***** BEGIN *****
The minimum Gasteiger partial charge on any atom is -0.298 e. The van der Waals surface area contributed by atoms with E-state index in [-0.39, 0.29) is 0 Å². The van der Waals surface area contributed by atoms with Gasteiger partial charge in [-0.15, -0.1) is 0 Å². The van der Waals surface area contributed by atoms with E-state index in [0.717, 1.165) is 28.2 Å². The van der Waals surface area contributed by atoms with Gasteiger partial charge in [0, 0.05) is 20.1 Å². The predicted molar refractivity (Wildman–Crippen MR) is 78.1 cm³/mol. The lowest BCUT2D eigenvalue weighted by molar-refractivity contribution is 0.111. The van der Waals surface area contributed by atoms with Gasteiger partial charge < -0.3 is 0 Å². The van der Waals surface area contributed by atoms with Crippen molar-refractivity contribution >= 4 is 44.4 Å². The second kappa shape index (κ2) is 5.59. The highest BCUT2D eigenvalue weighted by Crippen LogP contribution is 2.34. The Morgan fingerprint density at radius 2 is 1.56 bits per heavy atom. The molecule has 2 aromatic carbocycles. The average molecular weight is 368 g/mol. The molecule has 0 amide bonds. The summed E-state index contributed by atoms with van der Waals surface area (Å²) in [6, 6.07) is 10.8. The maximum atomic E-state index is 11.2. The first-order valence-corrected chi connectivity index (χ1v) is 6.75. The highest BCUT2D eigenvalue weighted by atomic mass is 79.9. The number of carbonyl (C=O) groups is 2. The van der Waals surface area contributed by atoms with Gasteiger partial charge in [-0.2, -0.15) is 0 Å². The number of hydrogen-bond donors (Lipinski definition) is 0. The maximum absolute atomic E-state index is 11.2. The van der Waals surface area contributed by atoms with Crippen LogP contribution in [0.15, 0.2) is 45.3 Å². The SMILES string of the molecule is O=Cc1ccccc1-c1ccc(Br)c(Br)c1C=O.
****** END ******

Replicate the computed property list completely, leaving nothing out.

The minimum Gasteiger partial charge on any atom is -0.298 e. The van der Waals surface area contributed by atoms with E-state index in [-0.39, 0.29) is 0 Å². The van der Waals surface area contributed by atoms with Gasteiger partial charge in [-0.15, -0.1) is 0 Å². The van der Waals surface area contributed by atoms with E-state index in [0.717, 1.165) is 28.2 Å². The van der Waals surface area contributed by atoms with Gasteiger partial charge in [0, 0.05) is 20.1 Å². The predicted molar refractivity (Wildman–Crippen MR) is 78.1 cm³/mol. The lowest BCUT2D eigenvalue weighted by molar-refractivity contribution is 0.111. The van der Waals surface area contributed by atoms with Gasteiger partial charge < -0.3 is 0 Å². The van der Waals surface area contributed by atoms with Crippen molar-refractivity contribution >= 4 is 44.4 Å². The second kappa shape index (κ2) is 5.59. The highest BCUT2D eigenvalue weighted by Crippen LogP contribution is 2.34. The Morgan fingerprint density at radius 2 is 1.56 bits per heavy atom. The molecule has 2 aromatic carbocycles. The average molecular weight is 368 g/mol. The molecule has 0 amide bonds. The summed E-state index contributed by atoms with van der Waals surface area (Å²) in [6, 6.07) is 10.8. The maximum atomic E-state index is 11.2. The first-order valence-corrected chi connectivity index (χ1v) is 6.75. The highest BCUT2D eigenvalue weighted by atomic mass is 79.9. The number of carbonyl (C=O) groups is 2. The van der Waals surface area contributed by atoms with Gasteiger partial charge in [-0.2, -0.15) is 0 Å². The number of hydrogen-bond donors (Lipinski definition) is 0. The maximum absolute atomic E-state index is 11.2. The van der Waals surface area contributed by atoms with Crippen LogP contribution in [0.15, 0.2) is 45.3 Å². The SMILES string of the molecule is O=Cc1ccccc1-c1ccc(Br)c(Br)c1C=O.